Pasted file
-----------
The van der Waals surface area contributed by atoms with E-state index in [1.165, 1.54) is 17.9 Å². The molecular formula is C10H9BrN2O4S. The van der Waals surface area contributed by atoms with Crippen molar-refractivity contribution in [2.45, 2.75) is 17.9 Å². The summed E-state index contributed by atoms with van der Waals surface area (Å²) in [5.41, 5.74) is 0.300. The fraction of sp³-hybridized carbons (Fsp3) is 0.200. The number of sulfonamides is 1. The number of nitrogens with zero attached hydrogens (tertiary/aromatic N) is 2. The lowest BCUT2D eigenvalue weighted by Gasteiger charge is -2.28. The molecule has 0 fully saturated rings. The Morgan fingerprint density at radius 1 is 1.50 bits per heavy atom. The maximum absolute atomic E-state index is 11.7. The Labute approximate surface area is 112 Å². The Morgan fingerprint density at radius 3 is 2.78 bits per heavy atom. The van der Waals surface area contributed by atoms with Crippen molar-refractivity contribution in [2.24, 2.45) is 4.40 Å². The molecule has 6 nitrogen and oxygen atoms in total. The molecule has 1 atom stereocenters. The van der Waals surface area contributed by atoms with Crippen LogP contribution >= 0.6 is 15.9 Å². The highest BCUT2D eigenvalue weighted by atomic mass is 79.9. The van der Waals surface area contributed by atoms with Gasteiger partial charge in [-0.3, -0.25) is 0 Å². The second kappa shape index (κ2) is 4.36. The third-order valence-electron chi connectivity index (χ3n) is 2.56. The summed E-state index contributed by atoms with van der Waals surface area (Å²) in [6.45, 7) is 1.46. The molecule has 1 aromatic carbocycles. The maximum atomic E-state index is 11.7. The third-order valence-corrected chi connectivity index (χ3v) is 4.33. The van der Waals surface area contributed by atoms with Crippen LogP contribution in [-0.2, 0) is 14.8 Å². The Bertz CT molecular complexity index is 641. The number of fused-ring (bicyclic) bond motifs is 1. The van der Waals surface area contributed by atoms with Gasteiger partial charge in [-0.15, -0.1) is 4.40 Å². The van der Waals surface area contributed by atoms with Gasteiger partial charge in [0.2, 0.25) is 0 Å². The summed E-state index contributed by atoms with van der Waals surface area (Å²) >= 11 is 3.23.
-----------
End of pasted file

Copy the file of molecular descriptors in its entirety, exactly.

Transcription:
The van der Waals surface area contributed by atoms with E-state index in [1.165, 1.54) is 17.9 Å². The molecular formula is C10H9BrN2O4S. The van der Waals surface area contributed by atoms with Crippen molar-refractivity contribution in [2.45, 2.75) is 17.9 Å². The summed E-state index contributed by atoms with van der Waals surface area (Å²) in [5.41, 5.74) is 0.300. The fraction of sp³-hybridized carbons (Fsp3) is 0.200. The number of sulfonamides is 1. The number of nitrogens with zero attached hydrogens (tertiary/aromatic N) is 2. The lowest BCUT2D eigenvalue weighted by Gasteiger charge is -2.28. The molecule has 0 fully saturated rings. The Morgan fingerprint density at radius 1 is 1.50 bits per heavy atom. The maximum absolute atomic E-state index is 11.7. The Labute approximate surface area is 112 Å². The Morgan fingerprint density at radius 3 is 2.78 bits per heavy atom. The van der Waals surface area contributed by atoms with Crippen molar-refractivity contribution in [2.24, 2.45) is 4.40 Å². The molecule has 6 nitrogen and oxygen atoms in total. The molecule has 1 atom stereocenters. The van der Waals surface area contributed by atoms with Crippen LogP contribution >= 0.6 is 15.9 Å². The highest BCUT2D eigenvalue weighted by atomic mass is 79.9. The van der Waals surface area contributed by atoms with Gasteiger partial charge in [-0.3, -0.25) is 0 Å². The second kappa shape index (κ2) is 4.36. The third-order valence-electron chi connectivity index (χ3n) is 2.56. The summed E-state index contributed by atoms with van der Waals surface area (Å²) in [6.45, 7) is 1.46. The molecule has 1 aromatic carbocycles. The maximum atomic E-state index is 11.7. The third-order valence-corrected chi connectivity index (χ3v) is 4.33. The van der Waals surface area contributed by atoms with Crippen LogP contribution in [-0.2, 0) is 14.8 Å². The Bertz CT molecular complexity index is 641. The number of fused-ring (bicyclic) bond motifs is 1. The van der Waals surface area contributed by atoms with Gasteiger partial charge in [-0.15, -0.1) is 4.40 Å². The van der Waals surface area contributed by atoms with Gasteiger partial charge in [0.2, 0.25) is 0 Å². The summed E-state index contributed by atoms with van der Waals surface area (Å²) >= 11 is 3.23.